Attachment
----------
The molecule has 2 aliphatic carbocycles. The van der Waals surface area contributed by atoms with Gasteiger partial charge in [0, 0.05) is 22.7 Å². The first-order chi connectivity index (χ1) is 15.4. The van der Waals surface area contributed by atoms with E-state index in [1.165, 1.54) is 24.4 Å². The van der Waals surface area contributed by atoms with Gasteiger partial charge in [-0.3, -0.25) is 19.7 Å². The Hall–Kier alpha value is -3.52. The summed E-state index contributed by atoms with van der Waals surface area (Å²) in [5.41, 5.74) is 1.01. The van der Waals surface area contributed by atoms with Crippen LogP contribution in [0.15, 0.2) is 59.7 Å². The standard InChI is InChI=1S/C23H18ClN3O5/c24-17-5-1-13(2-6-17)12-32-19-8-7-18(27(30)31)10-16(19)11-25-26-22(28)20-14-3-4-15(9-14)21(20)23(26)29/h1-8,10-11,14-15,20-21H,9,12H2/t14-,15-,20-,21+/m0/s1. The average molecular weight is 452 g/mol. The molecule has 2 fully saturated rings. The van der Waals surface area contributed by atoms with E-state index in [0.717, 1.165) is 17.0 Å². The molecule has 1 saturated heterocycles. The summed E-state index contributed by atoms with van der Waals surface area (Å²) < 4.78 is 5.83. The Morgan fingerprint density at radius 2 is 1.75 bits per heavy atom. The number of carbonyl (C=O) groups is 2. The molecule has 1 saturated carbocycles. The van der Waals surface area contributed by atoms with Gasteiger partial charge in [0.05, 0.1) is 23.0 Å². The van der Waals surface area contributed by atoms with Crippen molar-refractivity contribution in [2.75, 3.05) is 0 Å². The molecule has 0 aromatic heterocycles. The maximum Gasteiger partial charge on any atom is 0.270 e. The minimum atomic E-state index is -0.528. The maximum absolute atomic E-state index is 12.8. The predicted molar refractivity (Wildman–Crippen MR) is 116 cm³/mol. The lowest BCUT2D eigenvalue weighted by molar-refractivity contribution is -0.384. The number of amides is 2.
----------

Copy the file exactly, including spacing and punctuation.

The molecule has 2 aliphatic carbocycles. The van der Waals surface area contributed by atoms with Gasteiger partial charge in [0, 0.05) is 22.7 Å². The first-order chi connectivity index (χ1) is 15.4. The van der Waals surface area contributed by atoms with E-state index in [1.165, 1.54) is 24.4 Å². The van der Waals surface area contributed by atoms with Gasteiger partial charge in [-0.3, -0.25) is 19.7 Å². The Hall–Kier alpha value is -3.52. The summed E-state index contributed by atoms with van der Waals surface area (Å²) in [5.41, 5.74) is 1.01. The van der Waals surface area contributed by atoms with Crippen LogP contribution in [0.15, 0.2) is 59.7 Å². The standard InChI is InChI=1S/C23H18ClN3O5/c24-17-5-1-13(2-6-17)12-32-19-8-7-18(27(30)31)10-16(19)11-25-26-22(28)20-14-3-4-15(9-14)21(20)23(26)29/h1-8,10-11,14-15,20-21H,9,12H2/t14-,15-,20-,21+/m0/s1. The average molecular weight is 452 g/mol. The molecule has 2 fully saturated rings. The van der Waals surface area contributed by atoms with E-state index in [0.717, 1.165) is 17.0 Å². The molecule has 1 saturated heterocycles. The summed E-state index contributed by atoms with van der Waals surface area (Å²) < 4.78 is 5.83. The Morgan fingerprint density at radius 2 is 1.75 bits per heavy atom. The number of carbonyl (C=O) groups is 2. The molecule has 1 saturated carbocycles. The van der Waals surface area contributed by atoms with Gasteiger partial charge in [0.05, 0.1) is 23.0 Å². The van der Waals surface area contributed by atoms with Crippen molar-refractivity contribution in [2.75, 3.05) is 0 Å². The molecule has 0 aromatic heterocycles. The maximum Gasteiger partial charge on any atom is 0.270 e. The minimum atomic E-state index is -0.528. The maximum absolute atomic E-state index is 12.8. The predicted molar refractivity (Wildman–Crippen MR) is 116 cm³/mol. The lowest BCUT2D eigenvalue weighted by molar-refractivity contribution is -0.384. The number of amides is 2.